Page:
Persona 4 is a turn-based dungeon crawl featuring literal inner demons and deep thoughts about steak croquettes, and as such isn’t something you’d immediately assume would convert well to a rhythm game. What saves Persona 4: Dancing All Night from being a silly knock-off meant to tide fans over until Persona 5 comes out next summer is how fully it commits to its premise of salvation through personal expression, applying the same masterful touch to dancing that was present in Persona 4’s fighting. The fact that the dancing is pretty damn great and the soundtrack is amazing sure doesn’t hurt any, though.
Credit where it’s due, the Persona team came up with a fairly plausible reason why Yu and the crew are shaking their groove things. Rise the pop idol is planning her comeback, and wants her pals from Inaba to be her backup dancers, though a mysterious crisis may prevent the concert from happening. People checking out the festival’s web site have been falling into deep comas, with urban legend chalking it up to the soul of a dead pop idol exacting some sort of mystical revenge. Those are the lucky ones, though - a select few, including Rise’s pop star colleagues, have been pulled into a dark dimension populated by shadows.
And this is the point where Persona 4 fans begin to nod knowingly, and anyone new to the scene starts wondering what the hell everyone in the game is talking about. Dancing All Night basically assumes you know all about the Shadow World, summoning personas, and everything else that went down in Persona 4, like why Teddie is both a bear suit and a young blond guy. If you’re not up to date, a lot of the references are going to go sailing over your head, but the basic gist is clear: whoever is pulling people into the Shadow World is awfully twisted, and in order to rescue everyone, you’re going to have to really Be Yourself, which means expressing your inner self by dancing. Ok, it’s not exactly Shakespeare, but as explanations for how shaking your money maker is a suitable replacement for combat go, it’s darn good.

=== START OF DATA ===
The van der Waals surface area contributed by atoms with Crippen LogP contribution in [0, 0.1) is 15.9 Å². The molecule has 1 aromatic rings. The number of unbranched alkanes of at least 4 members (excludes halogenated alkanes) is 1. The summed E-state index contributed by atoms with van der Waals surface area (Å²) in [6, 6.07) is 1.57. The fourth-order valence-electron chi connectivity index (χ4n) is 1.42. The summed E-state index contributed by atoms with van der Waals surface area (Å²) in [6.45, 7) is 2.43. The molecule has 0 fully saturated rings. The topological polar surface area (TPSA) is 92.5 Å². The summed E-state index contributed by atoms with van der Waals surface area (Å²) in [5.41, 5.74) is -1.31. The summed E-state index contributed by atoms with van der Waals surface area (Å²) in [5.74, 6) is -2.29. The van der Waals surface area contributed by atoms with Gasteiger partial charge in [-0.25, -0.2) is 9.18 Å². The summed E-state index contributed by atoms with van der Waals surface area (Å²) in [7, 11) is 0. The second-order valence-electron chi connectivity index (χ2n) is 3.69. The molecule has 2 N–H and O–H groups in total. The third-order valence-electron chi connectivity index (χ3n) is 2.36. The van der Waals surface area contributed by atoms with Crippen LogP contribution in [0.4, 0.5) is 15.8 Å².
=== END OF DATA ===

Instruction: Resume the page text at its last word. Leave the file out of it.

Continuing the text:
Not that the explanation is really necessary, honestly, given how good the dancing is. The rhythm game sequences in Dancing All Night are exceptionally well done, using music from Persona 4 and tying it with gorgeous animations of the characters shimmying along to the beat. The format is pretty basic - tap the face buttons or D-pad in time with the beat when stars hit their marks - but songs get very challenging very quickly. Hitting notes correctly increases your combo and adds to your Fever Meter, which triggers a dancing partner when it fills up, sending your score into the stratosphere. Dance your best and the Shadows will be liberated from the ribbons that are tying them down, but fail to please the audience and…well, you’ll just have to try again. Dancing All Night may have a lot in common with Persona 4, but its pressure for success is quite a bit lower.
The learning curve is basically perfect, letting you get used to the mechanics with some easier tunes before ramping up the difficulty and really putting your fingers to the test. It’s not just that the songs get faster, though some certainly take that approach in order to increase the challenge. Songs that are so slow you’d think they’d be a breeze have cunning arrangements, throwing intricate button combos at you that will stop your brain dead in its tracks. Again, Persona 4 fans will have an edge as they already know most of the songs by heart (anyone who finished that game heard them an average of 1.32 million times), though remixes keep the challenge fresh.
The one area where Dancing All Night falters is with its story, which is at times monstrously tedious. The plot itself is pretty good, and the sections of voiced dialog are enjoyable to watch, even if they use static pieces of art and chat bubbles. But there is a bunch of text to read in between those scenes, and the writers never say in one sentence what they can say in five. Key plot points are repeated a lot (yes, yes, we know how tough a lady Ms. Ochimizu is, thank you), which is great if you’ve put the game away for a while and need a refresher on what’s happening, but is stultifying if you’re playing straight through and paying an iota of attention. Fortunately, you can speed through the dialog whenever you feel like it’s going in circles.
If you’d rather not be bothered with the story at all, Free Dance mode lets you just get right to the good stuff straight away. You can play through a bunch of songs without having to unlock them first in Story Mode, adjusting difficulty to practice or really test your mettle. It’s worth playing the story, for sure, but you could just stick to Free Dance and be pretty damn happy with your experience. Cash you earn from completing songs can be used to buy new outfits for characters or powerups to help you get super high scores, with DLC adding new songs and new stuff to buy.
Persona 4: Dancing All Night will not fill the hole in your heart left by the absence of Persona 5, but it’s an outstanding game in its own right. It treats its source material with respect and love, successfully tapping into the joy you feel when you’re hanging out with your best friends and grooving to the music. It’s colorful and happy, and a really damn fine rhythm challenge, too. Get ready…to dance!